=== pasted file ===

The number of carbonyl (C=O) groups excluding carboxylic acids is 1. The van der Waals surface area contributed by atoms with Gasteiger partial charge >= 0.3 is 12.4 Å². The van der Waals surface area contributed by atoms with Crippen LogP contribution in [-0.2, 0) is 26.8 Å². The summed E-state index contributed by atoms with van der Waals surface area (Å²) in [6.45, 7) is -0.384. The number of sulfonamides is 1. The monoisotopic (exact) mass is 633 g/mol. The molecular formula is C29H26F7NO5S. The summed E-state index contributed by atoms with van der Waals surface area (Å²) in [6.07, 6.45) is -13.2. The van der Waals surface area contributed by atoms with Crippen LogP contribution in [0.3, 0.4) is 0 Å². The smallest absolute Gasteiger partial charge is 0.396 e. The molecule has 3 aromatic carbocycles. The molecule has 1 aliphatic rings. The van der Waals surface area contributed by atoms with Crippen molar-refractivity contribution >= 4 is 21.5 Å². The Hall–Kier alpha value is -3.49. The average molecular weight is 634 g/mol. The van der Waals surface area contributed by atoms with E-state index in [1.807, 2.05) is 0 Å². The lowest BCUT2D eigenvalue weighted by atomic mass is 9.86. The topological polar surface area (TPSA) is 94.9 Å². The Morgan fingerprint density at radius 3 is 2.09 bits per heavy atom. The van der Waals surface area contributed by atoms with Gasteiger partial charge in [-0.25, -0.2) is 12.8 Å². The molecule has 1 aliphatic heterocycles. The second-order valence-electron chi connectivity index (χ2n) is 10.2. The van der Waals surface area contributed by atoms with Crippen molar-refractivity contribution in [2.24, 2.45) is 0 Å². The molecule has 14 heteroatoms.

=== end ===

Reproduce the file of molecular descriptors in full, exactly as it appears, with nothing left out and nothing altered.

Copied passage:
The number of carbonyl (C=O) groups excluding carboxylic acids is 1. The van der Waals surface area contributed by atoms with Gasteiger partial charge >= 0.3 is 12.4 Å². The van der Waals surface area contributed by atoms with Crippen LogP contribution in [-0.2, 0) is 26.8 Å². The summed E-state index contributed by atoms with van der Waals surface area (Å²) in [6.45, 7) is -0.384. The number of sulfonamides is 1. The monoisotopic (exact) mass is 633 g/mol. The molecular formula is C29H26F7NO5S. The summed E-state index contributed by atoms with van der Waals surface area (Å²) in [6.07, 6.45) is -13.2. The van der Waals surface area contributed by atoms with Crippen LogP contribution in [0.3, 0.4) is 0 Å². The smallest absolute Gasteiger partial charge is 0.396 e. The molecule has 3 aromatic carbocycles. The molecule has 1 aliphatic rings. The van der Waals surface area contributed by atoms with Crippen molar-refractivity contribution >= 4 is 21.5 Å². The Hall–Kier alpha value is -3.49. The average molecular weight is 634 g/mol. The van der Waals surface area contributed by atoms with E-state index in [1.807, 2.05) is 0 Å². The lowest BCUT2D eigenvalue weighted by atomic mass is 9.86. The topological polar surface area (TPSA) is 94.9 Å². The Morgan fingerprint density at radius 3 is 2.09 bits per heavy atom. The van der Waals surface area contributed by atoms with Gasteiger partial charge in [-0.25, -0.2) is 12.8 Å². The molecule has 1 aliphatic heterocycles. The second-order valence-electron chi connectivity index (χ2n) is 10.2. The van der Waals surface area contributed by atoms with Crippen molar-refractivity contribution in [2.24, 2.45) is 0 Å². The molecule has 14 heteroatoms.